# Fuel for the Future E. coli producing renewable propane from cellulose

Imagine your car being fueled by waste cellulose and the carbon footprint of transported goods diminishing. What if we lived in a world without geopolitical pressure caused by the unbalanced localization of usable fuels?

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Climate change is argued to be one of the greatest challenges faced by mankind. The current climate change is mainly caused by us humans as we have been using the Earth’s precious fossil fuel stocks causing an abrupt increase in atmospheric CO$$_2$$ levels. According to the IPCC, even if we could stop all the emissions right now, the Earth’s average temperature would rise 0.6$$^{\circ}$$C. This means we must act now. To fight climate change we have taken advantage of an abundant and renewable Finnish resource: the trees. With the help of our forest industry, we will tackle the emissions made by the road transportation. These emissions make up a considerable 11% of the world’s greenhouse gas emissions.

Cellulose is the main raw material collected from Finland’s forests. Additionally about 200 million tonnes of cellulose is wasted every year in the European Union alone.This cellulose could be collected and sustainably refined into biofuel without interfering with food production or increasing agricultural land use.

We will integrate three cellulose hydrolysing enzymes into the genome of Escherichia coli. A secretion tag is attached to these enzymes, and they will travel out to the bacterium’s extracellular space. In this space, the enzymes will hydrolyse cellulose into glucose, which is taken up by the cell. The glucose will function as the cell’s carbon and energy source.

Imagine your car being fueled by waste cellulose and the carbon footprint of transported goods diminishing. What if we lived in a world without geopolitical pressure caused by the unbalanced localization of usable fuels?

Climate change is argued to be one of the greatest challenges faced by mankind. The current climate change is mainly caused by us humans as we have been using the Earth’s precious fossil fuel stocks causing an abrupt increase in atmospheric CO$$_2$$ levels. According to IPCC, even if we could stop all the emissions right now, the Earth’s average temperature would rise 0.6$$^{\circ}$$C. This means we must act now. To fight climate change we have taken advantage of an abundant and renewable Finnish resource: the trees. With the help of our forest industry, we will tackle the emissions made by the road transportation. These emissions make up a considerable 11% of the world’s greenhouse gas emissions.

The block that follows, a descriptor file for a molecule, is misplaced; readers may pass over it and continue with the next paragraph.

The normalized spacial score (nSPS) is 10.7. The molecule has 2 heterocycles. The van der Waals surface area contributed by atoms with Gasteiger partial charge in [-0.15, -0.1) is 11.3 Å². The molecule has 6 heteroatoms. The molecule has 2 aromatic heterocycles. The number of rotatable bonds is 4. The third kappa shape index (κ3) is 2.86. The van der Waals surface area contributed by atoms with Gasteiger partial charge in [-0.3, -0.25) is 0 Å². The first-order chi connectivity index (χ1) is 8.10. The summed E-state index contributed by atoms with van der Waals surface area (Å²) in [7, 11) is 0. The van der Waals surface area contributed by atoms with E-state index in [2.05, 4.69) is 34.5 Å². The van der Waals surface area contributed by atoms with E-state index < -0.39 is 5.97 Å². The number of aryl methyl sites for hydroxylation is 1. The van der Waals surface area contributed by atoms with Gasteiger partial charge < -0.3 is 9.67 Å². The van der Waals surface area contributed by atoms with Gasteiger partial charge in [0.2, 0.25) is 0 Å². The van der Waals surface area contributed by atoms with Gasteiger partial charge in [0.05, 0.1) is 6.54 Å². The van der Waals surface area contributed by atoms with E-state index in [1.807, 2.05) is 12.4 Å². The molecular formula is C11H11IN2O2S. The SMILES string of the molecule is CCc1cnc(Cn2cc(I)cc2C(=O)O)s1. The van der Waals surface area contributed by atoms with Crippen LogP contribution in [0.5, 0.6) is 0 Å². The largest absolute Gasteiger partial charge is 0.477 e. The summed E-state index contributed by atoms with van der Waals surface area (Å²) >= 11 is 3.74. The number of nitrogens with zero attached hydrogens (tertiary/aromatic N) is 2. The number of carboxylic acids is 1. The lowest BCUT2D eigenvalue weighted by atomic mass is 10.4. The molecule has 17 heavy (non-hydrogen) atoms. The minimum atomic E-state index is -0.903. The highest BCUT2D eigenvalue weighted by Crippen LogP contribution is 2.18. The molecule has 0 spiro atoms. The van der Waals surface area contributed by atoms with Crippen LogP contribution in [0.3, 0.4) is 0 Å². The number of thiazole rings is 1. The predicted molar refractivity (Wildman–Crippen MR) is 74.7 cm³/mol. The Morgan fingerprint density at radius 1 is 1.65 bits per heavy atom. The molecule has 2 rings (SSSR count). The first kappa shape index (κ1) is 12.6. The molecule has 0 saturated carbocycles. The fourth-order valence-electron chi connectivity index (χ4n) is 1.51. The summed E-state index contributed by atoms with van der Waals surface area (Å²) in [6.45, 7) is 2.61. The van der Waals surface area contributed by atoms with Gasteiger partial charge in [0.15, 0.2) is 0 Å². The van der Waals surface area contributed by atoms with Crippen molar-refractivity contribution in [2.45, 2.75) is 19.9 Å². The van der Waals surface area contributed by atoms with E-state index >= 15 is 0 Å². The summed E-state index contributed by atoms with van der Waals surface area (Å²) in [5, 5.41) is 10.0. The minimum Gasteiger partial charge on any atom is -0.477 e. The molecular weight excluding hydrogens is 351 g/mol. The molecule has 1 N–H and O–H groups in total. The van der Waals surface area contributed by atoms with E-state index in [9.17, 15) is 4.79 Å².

Imagine your car being fueled by waste cellulose and the carbon footprint of transported goods diminishing. What if we lived in a world without geopolitical pressure caused by the unbalanced localization of usable fuels?

Cellulose is the main raw material collected from Finland’s forests. Additionally about 200 million tonnes of cellulose is wasted every year in the European Union alone.This cellulose could be collected and sustainably refined into a biofuel without interfering with food production or increasing agricultural land use.

We will integrate three cellulose hydrolysing enzymes into the genome of Escherichia coli. A secretion tag is attached to these enzymes, and they will travel out to the bacterium’s extracellular space. In this space, the enzymes will hydrolyse cellulose into glucose, which is builds up in the growth media. The glucose will function as the cell’s carbon and energy source.

Our E. coli takes up glucose from the growth media and uses it to produce propane. The propane will be produced as a gas, and diffuses out of the growth media. This is a significant plus in terms of production: the propane will not affect the growth conditions and less downstream processing is needed. Propane is already widely used as a fuel, and is suitable for heavy transportation needs as well as passenger cars and scooters. Propane is currently produced as a side product of the petrochemical industry, but would rise to be a 2nd generation biofuel with our method. Propane emits less CO$$_2$$ than ethanol or gasoline and has a higher energy density than ethanol.

Our solution is simple: the carbon dioxide released from the combustion of our biofuel would be returned to the natural carbon cycle through photosynthesis. Cellulose produced through the photosynthesis could again be turned into biopropane, the Fuel for the Future.